Gabriel C: Takashi Hosono had a little shop in Glendale and he was doing mail order custom guitars, production of all the Ibanez USA neck thru stuff, Roger Sadowsky bass necks and bodies, artists like Frank Zappa, you know…the guitar culture in Los Angeles from 1980 till 1993 was bangin! He put a pneumatic shaper in my hands the first day and said, final shape and sand all those necks, then laminate these tops, then radius that fretboard, then dress that neck, then make truss rods, then mill neck blanks for 5 string basses. Tak taught me the art of preparation, neck shaping by hand by feel, the art of fretting by hammer. I still never press frets into this day! He taught me a few techniques, like the way I chamber, or my top carve, and the carve profile, the way I like to roll the edges of the fretboard, neck thru construction, wood identification, a deep education in shop setup, and many lessons in the art of tonewood coupling.
GC: You transitioned from production work to hand crafted techniques. What is the significance of doing work by hand, in your perspective?
Gabriel C: It’s the feel of the instrument! It’s the control of the details I’m crafting! I can take my time and work the timbers to the optimum for each one. I can pay real attention to the tonal direction from the selection process through to the final assembly. It’s the only way a true, fine musical instrument should be made. The more a builder handles that piece and pieces that make it up, the more of that builders energy is taken on and it really becomes a part of the energy of that instrument. I know it all sounds a bit hokey, but it’s absolute truth! Sit down in a quiet room with any old guitar that’s been really played on; when them chills come you’ll figure it out. I think we are all getting further from the human touch in just about everything, so I coddle every piece and I try to keep a clear vision in my head of the look of someone’s face as they open the case for the first time. So the significance of hand crafting a superior American musical instrument is being able to skillfully craft a piece of living art to feed the cycle, affect and influence the artist vs. producing just another commercial product designed by a marketing team, mass produced to wind up in a landfill when it fails and you can’t get it fixed because that is what everything is made to do…fall apart.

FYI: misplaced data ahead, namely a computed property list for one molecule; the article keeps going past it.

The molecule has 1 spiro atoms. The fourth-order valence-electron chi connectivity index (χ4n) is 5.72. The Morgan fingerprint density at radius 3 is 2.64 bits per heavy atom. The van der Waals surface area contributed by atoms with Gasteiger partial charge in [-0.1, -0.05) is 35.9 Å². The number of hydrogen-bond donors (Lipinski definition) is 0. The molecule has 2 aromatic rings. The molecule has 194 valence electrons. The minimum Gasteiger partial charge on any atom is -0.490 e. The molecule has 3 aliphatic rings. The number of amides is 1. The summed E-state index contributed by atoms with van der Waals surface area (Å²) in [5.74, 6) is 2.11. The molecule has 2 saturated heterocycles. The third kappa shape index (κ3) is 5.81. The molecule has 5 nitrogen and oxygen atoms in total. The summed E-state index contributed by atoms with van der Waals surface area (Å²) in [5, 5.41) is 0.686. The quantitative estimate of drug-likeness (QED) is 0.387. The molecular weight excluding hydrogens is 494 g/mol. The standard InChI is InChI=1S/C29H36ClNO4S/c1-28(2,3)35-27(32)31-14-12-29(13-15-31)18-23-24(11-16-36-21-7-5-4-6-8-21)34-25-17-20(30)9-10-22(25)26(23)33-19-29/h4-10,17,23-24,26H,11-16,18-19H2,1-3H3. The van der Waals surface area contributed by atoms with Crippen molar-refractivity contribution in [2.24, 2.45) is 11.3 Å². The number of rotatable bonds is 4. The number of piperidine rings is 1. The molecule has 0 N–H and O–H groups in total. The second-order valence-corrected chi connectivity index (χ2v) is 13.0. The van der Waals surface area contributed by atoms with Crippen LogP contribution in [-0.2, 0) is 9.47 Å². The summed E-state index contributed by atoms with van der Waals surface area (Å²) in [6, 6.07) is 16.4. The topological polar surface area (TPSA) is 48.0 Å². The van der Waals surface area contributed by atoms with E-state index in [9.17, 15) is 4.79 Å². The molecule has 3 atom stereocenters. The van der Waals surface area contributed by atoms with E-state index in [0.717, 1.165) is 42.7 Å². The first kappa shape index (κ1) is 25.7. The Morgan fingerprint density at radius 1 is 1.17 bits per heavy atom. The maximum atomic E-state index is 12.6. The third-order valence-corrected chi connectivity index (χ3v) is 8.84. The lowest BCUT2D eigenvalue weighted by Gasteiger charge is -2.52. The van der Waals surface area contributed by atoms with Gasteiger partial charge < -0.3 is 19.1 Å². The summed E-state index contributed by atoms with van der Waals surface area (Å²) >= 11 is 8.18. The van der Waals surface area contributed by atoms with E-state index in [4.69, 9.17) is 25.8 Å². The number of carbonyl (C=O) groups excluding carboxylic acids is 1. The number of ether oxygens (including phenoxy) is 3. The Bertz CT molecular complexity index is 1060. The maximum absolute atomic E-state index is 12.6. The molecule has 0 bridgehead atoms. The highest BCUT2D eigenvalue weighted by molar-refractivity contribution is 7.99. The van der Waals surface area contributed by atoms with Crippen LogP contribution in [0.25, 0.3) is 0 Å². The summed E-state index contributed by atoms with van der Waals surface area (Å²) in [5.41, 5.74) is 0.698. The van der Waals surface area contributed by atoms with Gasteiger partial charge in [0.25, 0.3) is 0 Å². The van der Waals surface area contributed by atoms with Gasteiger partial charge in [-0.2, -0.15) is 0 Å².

Gabriel C: You are quoted as saying, “I was learning from a master craftsman and surrounded by L.A.’s finest independent builders at the time. It was amazing.” Could you describe what that scene was like and what you gained from your peers that has shaped you as a luthier?
Gabriel C: That was a FUN time! Lots of trading build styles and lots of flipping vintage gear. I studied a lot from my tech friends and my other builder buddies and did a lot of experimenting. Fretting class was always in with Sammy Sanchez. Gilbert Chavez was running Tobias Basses and Valley Arts, Rob Timmons had just landed here from the Venn school of luthiery, the guys at performance are killin it with Dweezil and Vai, and on and on. So yes, that was a magical period. Michael just did the whole combining of woods like no one else in that world. We were using 2 and 3 different fret wires on the same neck, finding optimum neck pitches for all the different types of builds, oh the electronics too..but mostly we just helped each other and hung out at each others shops and learned everything we could. It was a little competitive, but because of the guitar landscape in Hollywood that ‘Erupted’ in 77/78 , I really had been doing this kinda thing since jr. high school.
GC: What was the most difficult part of the process to master?
Gabriel C: Learning how to just be in business…hahaah! No, I’m a very creative type, I get bored so I have to do different things to challenge myself in the process all the time. The most difficult part of the process to master and stay up on is carving tops and specific neck shaping techniques that yield profiles in my options list like the Custom ‘38V-’59D carve or the ‘56 jr. carve. For the carved top work, after the neck pocket is routed and binding is on, the initial carve point is located with the cove bit. I only use files, steel scrapers, and blocks to sculpt the tops of the Southsider and Downtowner carve top models and the new Bakersfield models.
GC: Let’s talk about wood. How do you go about sourcing the woods for your guitars?
Gabriel C: I have 3 main connections, 2 here on the west coast, one in Hawaii, and a guy back east. I’ve developed my relationships over the years so they just send pics of what they get and they call when they get old stock or fall upon a stash of old mahogany, Korina, or exotic South American. But I do have a bit of a stash that goes back to 1987. I only want to craft instruments that last a couple centuries if taken care of, don’t have the same issues with weak tenons or goofy setups, stay in tune contain the actual fabric, the bedrock of old school American guitar tones and stay true to my vision of why and how I do my craft. Most of the time the tones from my instruments equal or surpass the actual harmonic content and tone of real choice vintage instruments, and it’s the wood!
GC: I see that you are using aged and old stock timber on some models. What do your guitars gain from an aged wood as opposed to a newer piece of lumber?